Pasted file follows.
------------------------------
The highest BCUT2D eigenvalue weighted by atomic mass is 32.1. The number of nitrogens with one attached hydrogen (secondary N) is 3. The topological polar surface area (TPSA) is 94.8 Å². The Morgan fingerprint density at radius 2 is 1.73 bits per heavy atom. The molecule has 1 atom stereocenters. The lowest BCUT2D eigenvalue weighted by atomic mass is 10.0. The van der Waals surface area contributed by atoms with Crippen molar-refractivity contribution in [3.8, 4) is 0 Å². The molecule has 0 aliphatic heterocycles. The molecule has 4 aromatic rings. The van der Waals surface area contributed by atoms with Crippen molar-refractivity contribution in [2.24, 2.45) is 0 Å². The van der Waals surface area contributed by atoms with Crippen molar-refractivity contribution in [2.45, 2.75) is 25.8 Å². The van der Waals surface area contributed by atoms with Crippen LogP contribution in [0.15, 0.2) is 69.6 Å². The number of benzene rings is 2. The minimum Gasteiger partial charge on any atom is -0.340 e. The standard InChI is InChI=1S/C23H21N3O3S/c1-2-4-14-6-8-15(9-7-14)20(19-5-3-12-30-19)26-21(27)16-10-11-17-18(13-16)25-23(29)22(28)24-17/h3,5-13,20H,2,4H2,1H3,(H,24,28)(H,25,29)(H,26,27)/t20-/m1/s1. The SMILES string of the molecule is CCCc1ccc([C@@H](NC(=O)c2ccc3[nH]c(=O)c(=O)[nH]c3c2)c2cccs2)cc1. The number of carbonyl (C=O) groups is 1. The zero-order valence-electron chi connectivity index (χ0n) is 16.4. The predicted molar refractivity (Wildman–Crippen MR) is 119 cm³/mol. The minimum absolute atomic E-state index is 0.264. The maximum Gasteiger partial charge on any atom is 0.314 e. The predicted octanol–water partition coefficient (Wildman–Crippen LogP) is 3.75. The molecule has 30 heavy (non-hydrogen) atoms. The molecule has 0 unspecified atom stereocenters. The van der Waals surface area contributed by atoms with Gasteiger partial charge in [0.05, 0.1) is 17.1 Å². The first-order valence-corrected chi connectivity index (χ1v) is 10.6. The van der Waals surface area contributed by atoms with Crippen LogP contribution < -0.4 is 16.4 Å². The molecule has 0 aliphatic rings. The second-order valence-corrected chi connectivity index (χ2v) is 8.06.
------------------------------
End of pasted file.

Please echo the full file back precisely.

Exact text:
The highest BCUT2D eigenvalue weighted by atomic mass is 32.1. The number of nitrogens with one attached hydrogen (secondary N) is 3. The topological polar surface area (TPSA) is 94.8 Å². The Morgan fingerprint density at radius 2 is 1.73 bits per heavy atom. The molecule has 1 atom stereocenters. The lowest BCUT2D eigenvalue weighted by atomic mass is 10.0. The van der Waals surface area contributed by atoms with Crippen molar-refractivity contribution in [3.8, 4) is 0 Å². The molecule has 0 aliphatic heterocycles. The molecule has 4 aromatic rings. The van der Waals surface area contributed by atoms with Crippen molar-refractivity contribution in [2.24, 2.45) is 0 Å². The van der Waals surface area contributed by atoms with Crippen molar-refractivity contribution in [2.45, 2.75) is 25.8 Å². The van der Waals surface area contributed by atoms with Crippen LogP contribution in [0.15, 0.2) is 69.6 Å². The number of benzene rings is 2. The minimum Gasteiger partial charge on any atom is -0.340 e. The standard InChI is InChI=1S/C23H21N3O3S/c1-2-4-14-6-8-15(9-7-14)20(19-5-3-12-30-19)26-21(27)16-10-11-17-18(13-16)25-23(29)22(28)24-17/h3,5-13,20H,2,4H2,1H3,(H,24,28)(H,25,29)(H,26,27)/t20-/m1/s1. The SMILES string of the molecule is CCCc1ccc([C@@H](NC(=O)c2ccc3[nH]c(=O)c(=O)[nH]c3c2)c2cccs2)cc1. The number of carbonyl (C=O) groups is 1. The zero-order valence-electron chi connectivity index (χ0n) is 16.4. The predicted molar refractivity (Wildman–Crippen MR) is 119 cm³/mol. The minimum absolute atomic E-state index is 0.264. The maximum Gasteiger partial charge on any atom is 0.314 e. The predicted octanol–water partition coefficient (Wildman–Crippen LogP) is 3.75. The molecule has 30 heavy (non-hydrogen) atoms. The molecule has 0 unspecified atom stereocenters. The van der Waals surface area contributed by atoms with Gasteiger partial charge in [0.05, 0.1) is 17.1 Å². The first-order valence-corrected chi connectivity index (χ1v) is 10.6. The van der Waals surface area contributed by atoms with Crippen LogP contribution < -0.4 is 16.4 Å². The molecule has 0 aliphatic rings. The second-order valence-corrected chi connectivity index (χ2v) is 8.06.